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So Zion Williamson Got Paid but Duke Gets to Slide?

By now we know what goes on in college basketball. It’s a story as old as the sport. Schools are desperate to win and garner attention. Boosters want their programs to be on TV and play deep into March Madness. Athletic departments demand the money keeps rolling in. The coaches need to keep their jobs. It all amounts to a sport ripe for corruption and cheating. Paying for players is the easiest way to do so.

Almost every power program has run afoul of the rules at some point. Syracuse has ’80s “free meals/cash in the Christmas cards” and Fab Melo scandals. North Carolina has the recent academic fraud saga. UCLA fired Jim Harrick for violations. UConn had stolen laptops. Michigan had to take down the Fab 5 banners. UNLV had a dynasty short-circuited. Memphis vacated its trip to a championship game. The list is too long to write.

It’s always been amazing that Duke has slid under the radar, never caught in any wrongdoing, avoiding even a whiff of scandal, despite being the best program in basketball for 35 years. Sure, winning begets winning. Yes, Coach K is obviously an excellent coach. But scandal has caught up to every program from elite academic institutions, to four-year diploma mills. It’s hit the blue-bloods and the never-weres. It’s seemingly unavoidable for every program that ever tried to win.

The recent Adidas scandal has lassoed Kansas, Louisville, LSU and Arizona. Unsurprisingly, sneaker reps fed cash to recruits to direct them toward certain schools that wore Adidas apparel. The FBI found out. Everyone got caught. The coaches all knew, the only question has been whether you can prove it. If the coaches didn’t know (which is impossible to believe), they certainly deserve blame for allowing their assistants to be embroiled.

And then there’s Duke. And the Adidas scandal has now splashed ink on them too.

“Court documents filed as part of a civil lawsuit between former college player Brian Bowen and Adidas detail a series of payments the company allegedly made to (Zion) Williamson’s family in 2016 and 2017 prior to his Blue Devils’ career.” – Raleigh News and Observer

Adidas’ own lawyer admits Adidas “is aware of the following documents suggesting that certain fund transfers to Mr. Williamson or his family may have occurred.” The letter details “potential transfers from (Adidas executive) Chris Rivers that may have been to Lee Anderson, Zion Williamson’s step-father.”

Adidas paid Zion’s step-dad to steer the biggest star in high school hoops to one of their schools? Sounds logical. There are nine payments that amount to about $5,500. At this time, Lee Anderson coached Adidas-backed South Carolina Supreme basketball, where Zion played. This team played on the Adidas Gauntlet circuit. So Adidas just so happened to employ Zion’s step-dad during Zion’s extremely competitive recruitment. Convenient way to launder the cash.

Oh but there’s more.

“Rivers may have transferred $3,000 per month to the Williamson family for an unspecified period of time… Rivers may have transferred (another) $1,000 to the Williamson family. Adidas does not know the specific purpose of these transfers.” – Adidas lawyer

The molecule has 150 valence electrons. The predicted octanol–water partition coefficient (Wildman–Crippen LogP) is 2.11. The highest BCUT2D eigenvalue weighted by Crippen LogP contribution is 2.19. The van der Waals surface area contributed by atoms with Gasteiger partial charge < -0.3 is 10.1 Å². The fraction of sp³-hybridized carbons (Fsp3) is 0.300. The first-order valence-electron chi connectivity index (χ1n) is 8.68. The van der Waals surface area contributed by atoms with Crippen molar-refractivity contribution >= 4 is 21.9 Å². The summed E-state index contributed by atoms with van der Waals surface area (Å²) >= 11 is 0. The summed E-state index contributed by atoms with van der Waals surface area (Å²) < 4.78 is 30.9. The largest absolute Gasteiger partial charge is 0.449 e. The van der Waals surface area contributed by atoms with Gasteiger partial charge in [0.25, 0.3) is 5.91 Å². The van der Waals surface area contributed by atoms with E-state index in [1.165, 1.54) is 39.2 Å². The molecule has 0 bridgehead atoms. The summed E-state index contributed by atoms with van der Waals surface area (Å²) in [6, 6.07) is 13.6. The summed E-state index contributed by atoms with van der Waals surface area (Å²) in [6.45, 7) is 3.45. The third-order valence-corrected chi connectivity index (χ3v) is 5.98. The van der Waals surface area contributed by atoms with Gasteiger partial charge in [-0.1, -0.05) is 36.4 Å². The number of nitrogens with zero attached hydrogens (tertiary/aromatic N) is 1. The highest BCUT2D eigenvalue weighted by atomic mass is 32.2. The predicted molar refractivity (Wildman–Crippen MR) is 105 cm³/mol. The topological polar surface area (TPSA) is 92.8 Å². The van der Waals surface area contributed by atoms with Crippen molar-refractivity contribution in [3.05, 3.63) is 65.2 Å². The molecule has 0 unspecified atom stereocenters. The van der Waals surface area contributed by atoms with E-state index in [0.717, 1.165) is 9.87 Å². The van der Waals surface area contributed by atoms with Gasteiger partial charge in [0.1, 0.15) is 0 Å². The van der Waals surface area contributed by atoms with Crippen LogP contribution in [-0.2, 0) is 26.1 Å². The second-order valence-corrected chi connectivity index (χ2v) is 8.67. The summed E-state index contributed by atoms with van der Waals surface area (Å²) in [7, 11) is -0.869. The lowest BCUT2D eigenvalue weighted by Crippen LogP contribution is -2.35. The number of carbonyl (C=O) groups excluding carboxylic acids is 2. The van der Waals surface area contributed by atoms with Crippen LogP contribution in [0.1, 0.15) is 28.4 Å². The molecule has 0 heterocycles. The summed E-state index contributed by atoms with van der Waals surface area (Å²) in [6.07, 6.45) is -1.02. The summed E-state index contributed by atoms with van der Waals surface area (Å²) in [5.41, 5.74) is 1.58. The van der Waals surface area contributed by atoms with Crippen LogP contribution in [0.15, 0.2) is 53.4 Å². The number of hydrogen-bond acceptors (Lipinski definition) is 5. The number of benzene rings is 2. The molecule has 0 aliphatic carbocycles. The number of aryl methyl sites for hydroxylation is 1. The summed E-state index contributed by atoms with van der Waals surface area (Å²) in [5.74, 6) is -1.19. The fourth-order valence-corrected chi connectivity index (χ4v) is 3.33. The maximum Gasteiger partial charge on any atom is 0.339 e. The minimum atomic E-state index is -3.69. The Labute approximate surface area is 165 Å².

Again, even Adidas is admitting their own executive paid Zion’s family, but claim no to know the reason. Hm, that’s interesting. Why would a sneaker rep just happen to pay a player without the knowledge of his company? Duke is a Nike school, you say? Two years ago, celebrity attorney Michael Avenatti said Nike also arranged payments to Zion to attend Duke. “The documents and the hard evidence do not lie,” Avenatti told The News & Observer then. “Zion Williamson was paid to attend Duke.” Zion and other stars deserve to get paid. They create millions in revenue. They are the reasons Duke gets to hang banners. But don’t do it and then pretend to take the moral high-ground (we’re looking at you too, Rick Pitino).

Avenatti was subsequently convicted of attempting to extort $25 million from Nike. But during his trial text messages were entered into evidence showing three Nike executives discussed offering Williamson $35,000. Again, pretty convenient.

So if the going rate for Bowen was $100,000 to attend Louisville (which is what the investigation uncovered), how much was market value for Zion? He had millions of social media followers, and would immediately give national buzz and attention to the program. He also was nearly unguardable because of his size, was a human highlight-machine, a surefire NBA lottery pick. $200,000? $300,000?

So we are supposed to believe that Adidas was paying his step-dad, the money never reached Zion, and that Williamson chose Duke for free despite likely getting hundreds of thousands of dollars elsewhere? He left hundreds of thousands on the table (and suffered a scary knee injury) all while we have evidence Nike execs offered him money? That’s some stretch. At best, Zion was likely ineligible when he played his one season at Duke. The program should probably have to forfeit those wins. At worst, the Blue Devils are guilty of major recruiting violations. But because of the ivory tower that Duke and Coach K reside in, and overall apathy toward college hoops underhandedness, the nation yawns. The Blue Devils are caught in the web like every other school, but no one cares to notice.

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